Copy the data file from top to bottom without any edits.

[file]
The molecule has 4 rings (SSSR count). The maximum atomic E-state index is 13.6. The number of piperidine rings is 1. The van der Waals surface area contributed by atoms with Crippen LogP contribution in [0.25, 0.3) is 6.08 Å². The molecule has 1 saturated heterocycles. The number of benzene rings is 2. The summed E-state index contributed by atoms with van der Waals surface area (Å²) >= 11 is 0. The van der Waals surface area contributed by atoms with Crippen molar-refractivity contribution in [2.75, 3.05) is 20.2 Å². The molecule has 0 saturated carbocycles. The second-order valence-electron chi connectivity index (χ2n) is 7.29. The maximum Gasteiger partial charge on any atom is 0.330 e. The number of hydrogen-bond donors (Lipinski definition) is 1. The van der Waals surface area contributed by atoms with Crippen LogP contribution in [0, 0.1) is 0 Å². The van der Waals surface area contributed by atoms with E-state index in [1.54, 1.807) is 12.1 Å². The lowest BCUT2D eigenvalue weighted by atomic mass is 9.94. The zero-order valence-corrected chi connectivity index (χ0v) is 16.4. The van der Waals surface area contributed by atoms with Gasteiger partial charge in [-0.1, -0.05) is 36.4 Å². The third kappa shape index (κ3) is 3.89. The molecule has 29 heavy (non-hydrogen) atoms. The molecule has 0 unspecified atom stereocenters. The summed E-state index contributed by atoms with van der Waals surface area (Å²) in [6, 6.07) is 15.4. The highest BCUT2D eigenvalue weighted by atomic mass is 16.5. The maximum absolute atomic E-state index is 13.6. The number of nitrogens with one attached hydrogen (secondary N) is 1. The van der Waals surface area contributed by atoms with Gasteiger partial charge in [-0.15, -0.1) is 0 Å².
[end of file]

The molecule has 4 rings (SSSR count). The maximum atomic E-state index is 13.6. The number of piperidine rings is 1. The van der Waals surface area contributed by atoms with Crippen LogP contribution in [0.25, 0.3) is 6.08 Å². The molecule has 1 saturated heterocycles. The number of benzene rings is 2. The summed E-state index contributed by atoms with van der Waals surface area (Å²) >= 11 is 0. The van der Waals surface area contributed by atoms with Crippen molar-refractivity contribution in [2.75, 3.05) is 20.2 Å². The molecule has 0 saturated carbocycles. The second-order valence-electron chi connectivity index (χ2n) is 7.29. The maximum Gasteiger partial charge on any atom is 0.330 e. The number of hydrogen-bond donors (Lipinski definition) is 1. The van der Waals surface area contributed by atoms with Crippen LogP contribution in [0, 0.1) is 0 Å². The van der Waals surface area contributed by atoms with E-state index in [1.54, 1.807) is 12.1 Å². The lowest BCUT2D eigenvalue weighted by atomic mass is 9.94. The zero-order valence-corrected chi connectivity index (χ0v) is 16.4. The van der Waals surface area contributed by atoms with Gasteiger partial charge in [-0.1, -0.05) is 36.4 Å². The third kappa shape index (κ3) is 3.89. The molecule has 29 heavy (non-hydrogen) atoms. The molecule has 0 unspecified atom stereocenters. The summed E-state index contributed by atoms with van der Waals surface area (Å²) in [6, 6.07) is 15.4. The highest BCUT2D eigenvalue weighted by atomic mass is 16.5. The maximum absolute atomic E-state index is 13.6. The number of nitrogens with one attached hydrogen (secondary N) is 1. The van der Waals surface area contributed by atoms with Gasteiger partial charge in [-0.15, -0.1) is 0 Å².